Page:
Director discusses his sixth feature, which plays this week at TIFF.
Norwegian-writer director Erik Skjoldbjærg confesses he definitely got into the mindset of his young protagonist while making Pyromaniac, which plays in Toronto International Film Festival’s (Sept 8-18) Contemporary World Cinema strand.
Watching the fires on the film’s set “was fantastic…I truly understood pyromania. Two hours later, I was looking at he ashes, thinking, ‘We have to do this again.’ It’s addictive.”
Skjoldbjærg’s sixth feature is a slow-burn (pun intended) adaptation of critically acclaimed novel Before I Burn by Norwegian author Gaute Heivoll, based on the true story of a young man committing a series of arson attacks in a small Norwegian village in 1978. Although the fires are indeed addictively gorgeous, the film is more a portrait of the troubled young man and the devastating impact he has on his neighbours and his parents.
The opening scenes introduce Dag as the arsonist, so there is no whodunit angle, the mystery is more why he is doing it. “It’s too reductive to give one single answer to it,” Skjoldbjærg says. “There were a few things: he has a need to be seen, he has a streak of narcissism, he has this uneven bond with his father, and he feels excluded.”
He cast up-and-comer Trond Nilssen in the pivotal lead role of Dag. “He’s got such an expressive face. He is an amazing actor,” the director says. “He can show a mixture of vulnerability and brutality.”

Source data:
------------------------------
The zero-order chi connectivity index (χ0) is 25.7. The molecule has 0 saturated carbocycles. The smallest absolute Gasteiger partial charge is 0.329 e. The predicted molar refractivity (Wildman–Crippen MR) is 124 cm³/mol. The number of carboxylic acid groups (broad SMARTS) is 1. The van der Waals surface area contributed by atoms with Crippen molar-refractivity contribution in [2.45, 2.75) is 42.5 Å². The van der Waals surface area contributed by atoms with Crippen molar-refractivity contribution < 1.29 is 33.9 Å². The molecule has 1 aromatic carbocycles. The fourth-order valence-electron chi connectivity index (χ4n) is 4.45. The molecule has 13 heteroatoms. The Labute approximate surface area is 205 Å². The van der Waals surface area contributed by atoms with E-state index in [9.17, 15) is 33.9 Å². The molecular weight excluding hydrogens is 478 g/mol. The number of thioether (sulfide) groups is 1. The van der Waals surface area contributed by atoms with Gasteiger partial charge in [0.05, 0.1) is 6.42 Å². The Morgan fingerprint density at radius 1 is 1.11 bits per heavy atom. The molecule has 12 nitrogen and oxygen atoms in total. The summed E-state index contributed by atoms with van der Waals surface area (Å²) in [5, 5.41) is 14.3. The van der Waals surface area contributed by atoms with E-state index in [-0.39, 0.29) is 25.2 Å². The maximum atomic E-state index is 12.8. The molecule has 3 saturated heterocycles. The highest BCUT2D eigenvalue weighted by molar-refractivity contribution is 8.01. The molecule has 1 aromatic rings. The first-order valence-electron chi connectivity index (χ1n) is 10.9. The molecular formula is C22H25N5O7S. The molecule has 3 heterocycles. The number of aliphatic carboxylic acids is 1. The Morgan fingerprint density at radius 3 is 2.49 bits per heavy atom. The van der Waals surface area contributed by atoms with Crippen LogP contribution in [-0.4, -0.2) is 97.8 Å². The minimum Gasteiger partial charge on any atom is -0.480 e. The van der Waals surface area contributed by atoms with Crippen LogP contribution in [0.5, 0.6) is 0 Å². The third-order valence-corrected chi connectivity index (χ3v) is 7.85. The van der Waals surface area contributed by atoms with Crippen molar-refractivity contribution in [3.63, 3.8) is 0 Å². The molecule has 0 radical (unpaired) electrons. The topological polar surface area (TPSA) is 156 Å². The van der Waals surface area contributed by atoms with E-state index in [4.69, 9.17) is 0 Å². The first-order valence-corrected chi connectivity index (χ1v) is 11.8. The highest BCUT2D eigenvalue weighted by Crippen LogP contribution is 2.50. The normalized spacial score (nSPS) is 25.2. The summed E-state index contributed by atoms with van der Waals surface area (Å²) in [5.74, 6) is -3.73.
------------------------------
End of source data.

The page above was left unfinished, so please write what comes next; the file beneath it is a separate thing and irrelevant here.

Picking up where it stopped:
“This is probably one of my more quiet films, but there is a creeping tension that does not rely on pace. It’s very different to my TV show Occupied in that sense. It felt like that this was what the material needed.”
The film shot in Finsland, the actual village where the fires took place. And the locals were supportive in unusual ways. “We couldn’t afford to build all these buildings to burn them down, so we put advertisements in the newspaper, asking if people willing to offer properties to burn down. To my surprise we received an overwhelming reaction. And yet in the end we also knocked on a few doors to see if they would consider this idea.”
The fire scenes were shot on film, with the rest shot digitally.
Although set in 1978, the film resonates today. “We’ve had our recent history of terrorism [in Norway] and people doing things it’s hard to fathom. Each of us has a sense of knowing something about loneliness — on some level we’re alone. The remedy is social interaction, but this interaction doesn’t feel meaningful for some people.”
The director had to leave Toronto quickly to get back to shooting the second series of the hit TV show Occupied. “I love the group of creators, and the machinery of the TV series,” he says.
He says of the second season, “It’s political like the first season, but you can’t fit it into left wing or right wing axis. It’s about how modern institutions of power have perfected the ability to manufacture the truth. I hope it’s going to surprise even fans of the first season.”
The director doesn’t yet know what his next film will be, but he’s ready to go back to working in English (his credits also include Prozac Nation, and he is repped by WME in the US). He said: “I’ll be interested to venture back into the English-speaking world again.”
Pyromaniac, sold by TrustNordisk, screens again in Toronto on Friday (Sept 16); and will also show at the BFI London Film Festival next month.